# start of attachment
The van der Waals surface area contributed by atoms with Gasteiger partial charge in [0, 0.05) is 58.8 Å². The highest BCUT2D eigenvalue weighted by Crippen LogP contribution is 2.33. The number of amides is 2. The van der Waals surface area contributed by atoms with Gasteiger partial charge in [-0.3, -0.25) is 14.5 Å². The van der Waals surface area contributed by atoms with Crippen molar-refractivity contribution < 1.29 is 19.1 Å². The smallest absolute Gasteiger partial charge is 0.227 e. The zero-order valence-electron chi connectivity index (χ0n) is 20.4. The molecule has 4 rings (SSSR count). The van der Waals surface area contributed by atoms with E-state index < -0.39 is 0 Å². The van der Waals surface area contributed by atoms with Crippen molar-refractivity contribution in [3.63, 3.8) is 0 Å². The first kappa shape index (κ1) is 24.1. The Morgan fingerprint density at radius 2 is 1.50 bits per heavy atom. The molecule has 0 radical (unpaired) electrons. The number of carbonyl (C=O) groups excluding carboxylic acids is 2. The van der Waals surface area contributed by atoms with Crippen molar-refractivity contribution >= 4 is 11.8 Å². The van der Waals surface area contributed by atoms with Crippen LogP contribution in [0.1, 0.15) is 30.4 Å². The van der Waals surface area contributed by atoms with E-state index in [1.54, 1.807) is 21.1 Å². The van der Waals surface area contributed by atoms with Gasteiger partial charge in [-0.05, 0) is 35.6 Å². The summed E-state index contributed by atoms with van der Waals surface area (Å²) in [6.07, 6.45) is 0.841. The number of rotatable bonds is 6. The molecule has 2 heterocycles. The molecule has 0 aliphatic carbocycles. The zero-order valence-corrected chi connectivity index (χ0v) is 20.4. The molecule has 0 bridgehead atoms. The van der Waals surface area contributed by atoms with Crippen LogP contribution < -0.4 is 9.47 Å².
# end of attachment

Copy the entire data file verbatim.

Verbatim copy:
The van der Waals surface area contributed by atoms with Gasteiger partial charge in [0, 0.05) is 58.8 Å². The highest BCUT2D eigenvalue weighted by Crippen LogP contribution is 2.33. The number of amides is 2. The van der Waals surface area contributed by atoms with Gasteiger partial charge in [-0.3, -0.25) is 14.5 Å². The van der Waals surface area contributed by atoms with Crippen molar-refractivity contribution < 1.29 is 19.1 Å². The smallest absolute Gasteiger partial charge is 0.227 e. The zero-order valence-electron chi connectivity index (χ0n) is 20.4. The molecule has 4 rings (SSSR count). The van der Waals surface area contributed by atoms with E-state index < -0.39 is 0 Å². The van der Waals surface area contributed by atoms with Crippen molar-refractivity contribution in [3.63, 3.8) is 0 Å². The first kappa shape index (κ1) is 24.1. The Morgan fingerprint density at radius 2 is 1.50 bits per heavy atom. The molecule has 0 radical (unpaired) electrons. The number of carbonyl (C=O) groups excluding carboxylic acids is 2. The van der Waals surface area contributed by atoms with Crippen molar-refractivity contribution >= 4 is 11.8 Å². The van der Waals surface area contributed by atoms with Crippen LogP contribution in [0.1, 0.15) is 30.4 Å². The van der Waals surface area contributed by atoms with E-state index in [1.54, 1.807) is 21.1 Å². The van der Waals surface area contributed by atoms with Gasteiger partial charge in [-0.05, 0) is 35.6 Å². The summed E-state index contributed by atoms with van der Waals surface area (Å²) in [6.07, 6.45) is 0.841. The number of rotatable bonds is 6. The molecule has 2 heterocycles. The molecule has 0 aliphatic carbocycles. The zero-order valence-corrected chi connectivity index (χ0v) is 20.4. The molecule has 0 bridgehead atoms. The van der Waals surface area contributed by atoms with Crippen LogP contribution < -0.4 is 9.47 Å².